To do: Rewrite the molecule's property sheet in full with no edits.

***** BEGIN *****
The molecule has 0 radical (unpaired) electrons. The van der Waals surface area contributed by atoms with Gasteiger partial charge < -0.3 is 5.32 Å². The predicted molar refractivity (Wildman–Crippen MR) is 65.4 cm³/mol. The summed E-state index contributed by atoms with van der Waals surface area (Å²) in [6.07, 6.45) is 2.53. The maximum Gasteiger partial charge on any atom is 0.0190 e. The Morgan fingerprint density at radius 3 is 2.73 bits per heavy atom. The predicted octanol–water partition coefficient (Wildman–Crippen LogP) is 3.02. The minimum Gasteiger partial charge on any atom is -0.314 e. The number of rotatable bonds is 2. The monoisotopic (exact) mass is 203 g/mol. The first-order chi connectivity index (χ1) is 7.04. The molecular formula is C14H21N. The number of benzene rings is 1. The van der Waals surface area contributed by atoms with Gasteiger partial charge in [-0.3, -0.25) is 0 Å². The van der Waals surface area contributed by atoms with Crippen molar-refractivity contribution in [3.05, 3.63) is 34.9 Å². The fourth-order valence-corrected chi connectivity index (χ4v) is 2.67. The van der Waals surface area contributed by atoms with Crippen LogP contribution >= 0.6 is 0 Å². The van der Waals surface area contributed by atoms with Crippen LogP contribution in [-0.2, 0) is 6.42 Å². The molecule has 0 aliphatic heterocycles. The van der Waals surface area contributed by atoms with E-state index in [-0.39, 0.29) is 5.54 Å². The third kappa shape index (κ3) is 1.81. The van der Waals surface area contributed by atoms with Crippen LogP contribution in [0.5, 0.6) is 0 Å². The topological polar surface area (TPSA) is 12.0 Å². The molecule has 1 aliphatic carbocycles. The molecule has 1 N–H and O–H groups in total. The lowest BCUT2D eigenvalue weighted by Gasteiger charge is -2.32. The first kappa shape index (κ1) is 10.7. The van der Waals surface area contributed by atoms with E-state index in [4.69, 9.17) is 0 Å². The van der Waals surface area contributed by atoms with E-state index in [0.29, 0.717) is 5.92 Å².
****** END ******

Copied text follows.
The molecule has 0 radical (unpaired) electrons. The van der Waals surface area contributed by atoms with Gasteiger partial charge < -0.3 is 5.32 Å². The predicted molar refractivity (Wildman–Crippen MR) is 65.4 cm³/mol. The summed E-state index contributed by atoms with van der Waals surface area (Å²) in [6.07, 6.45) is 2.53. The maximum Gasteiger partial charge on any atom is 0.0190 e. The Morgan fingerprint density at radius 3 is 2.73 bits per heavy atom. The predicted octanol–water partition coefficient (Wildman–Crippen LogP) is 3.02. The minimum Gasteiger partial charge on any atom is -0.314 e. The number of rotatable bonds is 2. The monoisotopic (exact) mass is 203 g/mol. The first-order chi connectivity index (χ1) is 7.04. The molecular formula is C14H21N. The number of benzene rings is 1. The van der Waals surface area contributed by atoms with Gasteiger partial charge in [-0.3, -0.25) is 0 Å². The van der Waals surface area contributed by atoms with Crippen molar-refractivity contribution in [3.05, 3.63) is 34.9 Å². The fourth-order valence-corrected chi connectivity index (χ4v) is 2.67. The van der Waals surface area contributed by atoms with Crippen LogP contribution >= 0.6 is 0 Å². The van der Waals surface area contributed by atoms with Crippen LogP contribution in [-0.2, 0) is 6.42 Å². The molecule has 0 aliphatic heterocycles. The van der Waals surface area contributed by atoms with E-state index in [-0.39, 0.29) is 5.54 Å². The third kappa shape index (κ3) is 1.81. The van der Waals surface area contributed by atoms with Crippen LogP contribution in [0.5, 0.6) is 0 Å². The topological polar surface area (TPSA) is 12.0 Å². The molecule has 1 aliphatic carbocycles. The molecule has 1 N–H and O–H groups in total. The lowest BCUT2D eigenvalue weighted by Gasteiger charge is -2.32. The first kappa shape index (κ1) is 10.7. The van der Waals surface area contributed by atoms with E-state index in [4.69, 9.17) is 0 Å². The van der Waals surface area contributed by atoms with E-state index in [0.29, 0.717) is 5.92 Å².